How should a new aerospace building at CU Boulder look? What kind of lab space is needed? How big should the classrooms be? Campus officials are working to answer exactly those question as they draw up designs for the proposed structure.
Earlier this year, CU Boulder publicly announced a push to construct a dedicated building for aerospace on campus, and things have moved quickly since then.
An architectural firm was hired in June and began meeting with professors and administrators to discuss their needs for lab spaces, classrooms, and overall design for the structure.
"Faculty are plugged in. They’re really engaged," says assistant dean for programs and engagement Doug Smith.
The University Design Review Board recently approved the proposed location and general property design. The building will be approximately 139,000 square feet, and will be located on the university's East Campus, which is already home to significant research connected to AES.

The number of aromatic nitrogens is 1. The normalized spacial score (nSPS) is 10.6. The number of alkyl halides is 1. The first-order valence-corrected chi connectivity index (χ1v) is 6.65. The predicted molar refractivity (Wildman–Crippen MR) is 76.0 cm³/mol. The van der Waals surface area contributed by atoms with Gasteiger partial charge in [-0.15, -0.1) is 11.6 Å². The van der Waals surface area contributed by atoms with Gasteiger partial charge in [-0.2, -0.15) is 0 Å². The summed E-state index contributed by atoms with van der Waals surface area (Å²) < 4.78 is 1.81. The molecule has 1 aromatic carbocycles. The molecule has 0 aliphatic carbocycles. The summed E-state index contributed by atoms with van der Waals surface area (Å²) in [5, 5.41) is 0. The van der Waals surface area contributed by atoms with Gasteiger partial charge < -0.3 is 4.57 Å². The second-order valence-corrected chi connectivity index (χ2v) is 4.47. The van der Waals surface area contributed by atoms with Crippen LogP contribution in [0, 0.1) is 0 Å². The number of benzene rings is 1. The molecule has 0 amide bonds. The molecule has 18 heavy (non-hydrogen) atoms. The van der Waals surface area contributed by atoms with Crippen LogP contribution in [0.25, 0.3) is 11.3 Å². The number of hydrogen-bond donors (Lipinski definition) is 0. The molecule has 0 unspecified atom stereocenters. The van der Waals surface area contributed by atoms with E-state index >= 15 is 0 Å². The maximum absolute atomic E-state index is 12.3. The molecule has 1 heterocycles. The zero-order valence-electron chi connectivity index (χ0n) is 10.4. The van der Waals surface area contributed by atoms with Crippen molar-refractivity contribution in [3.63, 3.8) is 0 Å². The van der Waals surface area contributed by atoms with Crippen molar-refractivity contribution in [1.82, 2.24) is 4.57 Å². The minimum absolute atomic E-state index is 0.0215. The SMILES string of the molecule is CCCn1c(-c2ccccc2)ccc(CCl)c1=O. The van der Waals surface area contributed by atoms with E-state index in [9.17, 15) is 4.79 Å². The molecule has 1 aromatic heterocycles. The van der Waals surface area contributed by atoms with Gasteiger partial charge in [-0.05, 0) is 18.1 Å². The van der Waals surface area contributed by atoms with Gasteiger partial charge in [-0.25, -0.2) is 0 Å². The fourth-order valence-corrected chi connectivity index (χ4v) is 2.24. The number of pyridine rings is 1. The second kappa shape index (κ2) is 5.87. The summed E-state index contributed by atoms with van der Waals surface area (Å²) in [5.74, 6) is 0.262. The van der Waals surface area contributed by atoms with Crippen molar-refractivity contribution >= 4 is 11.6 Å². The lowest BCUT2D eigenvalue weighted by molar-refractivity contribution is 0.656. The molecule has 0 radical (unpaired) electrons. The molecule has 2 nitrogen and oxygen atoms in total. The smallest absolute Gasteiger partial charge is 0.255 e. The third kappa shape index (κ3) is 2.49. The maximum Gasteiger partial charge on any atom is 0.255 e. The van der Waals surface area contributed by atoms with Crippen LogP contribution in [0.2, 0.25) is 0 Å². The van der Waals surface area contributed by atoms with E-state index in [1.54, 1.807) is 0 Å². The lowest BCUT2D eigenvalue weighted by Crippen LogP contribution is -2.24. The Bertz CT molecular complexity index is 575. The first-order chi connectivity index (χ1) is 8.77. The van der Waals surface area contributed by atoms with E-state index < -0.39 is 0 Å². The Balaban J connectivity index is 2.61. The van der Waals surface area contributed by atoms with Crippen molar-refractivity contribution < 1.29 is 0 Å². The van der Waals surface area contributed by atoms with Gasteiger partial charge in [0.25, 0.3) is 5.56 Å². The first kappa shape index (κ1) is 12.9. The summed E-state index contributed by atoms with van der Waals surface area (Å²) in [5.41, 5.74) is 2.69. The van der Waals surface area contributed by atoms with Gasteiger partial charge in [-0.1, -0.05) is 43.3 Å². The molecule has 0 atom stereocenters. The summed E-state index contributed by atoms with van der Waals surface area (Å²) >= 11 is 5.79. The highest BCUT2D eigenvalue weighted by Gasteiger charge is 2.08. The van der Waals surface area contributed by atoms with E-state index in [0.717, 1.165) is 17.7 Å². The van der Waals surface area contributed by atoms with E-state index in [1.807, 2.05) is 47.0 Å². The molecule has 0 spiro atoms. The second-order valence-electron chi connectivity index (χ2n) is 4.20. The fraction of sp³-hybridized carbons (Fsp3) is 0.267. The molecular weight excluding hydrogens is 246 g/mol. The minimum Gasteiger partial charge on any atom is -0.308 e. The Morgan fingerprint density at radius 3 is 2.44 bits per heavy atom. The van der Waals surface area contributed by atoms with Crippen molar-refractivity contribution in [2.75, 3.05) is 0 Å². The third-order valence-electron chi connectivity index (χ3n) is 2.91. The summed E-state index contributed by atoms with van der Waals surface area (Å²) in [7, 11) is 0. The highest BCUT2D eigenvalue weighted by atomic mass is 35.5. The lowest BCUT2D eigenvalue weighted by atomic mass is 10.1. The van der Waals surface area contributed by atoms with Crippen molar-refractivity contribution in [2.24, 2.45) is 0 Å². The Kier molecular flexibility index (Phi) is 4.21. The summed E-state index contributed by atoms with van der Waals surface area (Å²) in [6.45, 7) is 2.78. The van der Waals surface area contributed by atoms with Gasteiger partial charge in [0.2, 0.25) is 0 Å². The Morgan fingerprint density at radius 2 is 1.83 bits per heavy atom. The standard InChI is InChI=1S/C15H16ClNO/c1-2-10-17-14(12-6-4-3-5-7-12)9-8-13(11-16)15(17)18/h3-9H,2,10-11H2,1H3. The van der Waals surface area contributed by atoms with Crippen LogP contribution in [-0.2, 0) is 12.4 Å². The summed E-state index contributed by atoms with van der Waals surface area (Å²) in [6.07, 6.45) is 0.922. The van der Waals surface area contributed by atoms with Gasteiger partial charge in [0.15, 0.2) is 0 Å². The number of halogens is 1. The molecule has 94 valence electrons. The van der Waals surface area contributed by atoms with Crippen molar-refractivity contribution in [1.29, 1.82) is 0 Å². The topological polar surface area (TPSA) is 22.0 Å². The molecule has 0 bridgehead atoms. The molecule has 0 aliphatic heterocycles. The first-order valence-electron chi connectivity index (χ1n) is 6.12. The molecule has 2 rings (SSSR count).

“We’ll be joining LASP, astrophysics, and atmospheric sciences on East Campus. It’s going to create a clear focal point at CU Boulder for aero and space activities,” says Penina Axelrad, chair of aerospace engineering sciences.
The current design services are being funded by the university, but the actual construction will require support from the private sector and the state legislature. If requests for funding are successful, groundbreaking could be next fall, with construction taking about 18-20 months, and wrapping up in the spring of 2019.
"Aerospace would finish the 2019 school year in the Engineering Center and then move during the summer," Smith says.
With rooms in the Engineering Center constantly at a premium, other departments are already eagerly eyeing the space. Thankfully, with a brand-new building in the works, the only space AES will have to worry about is the interstellar kind.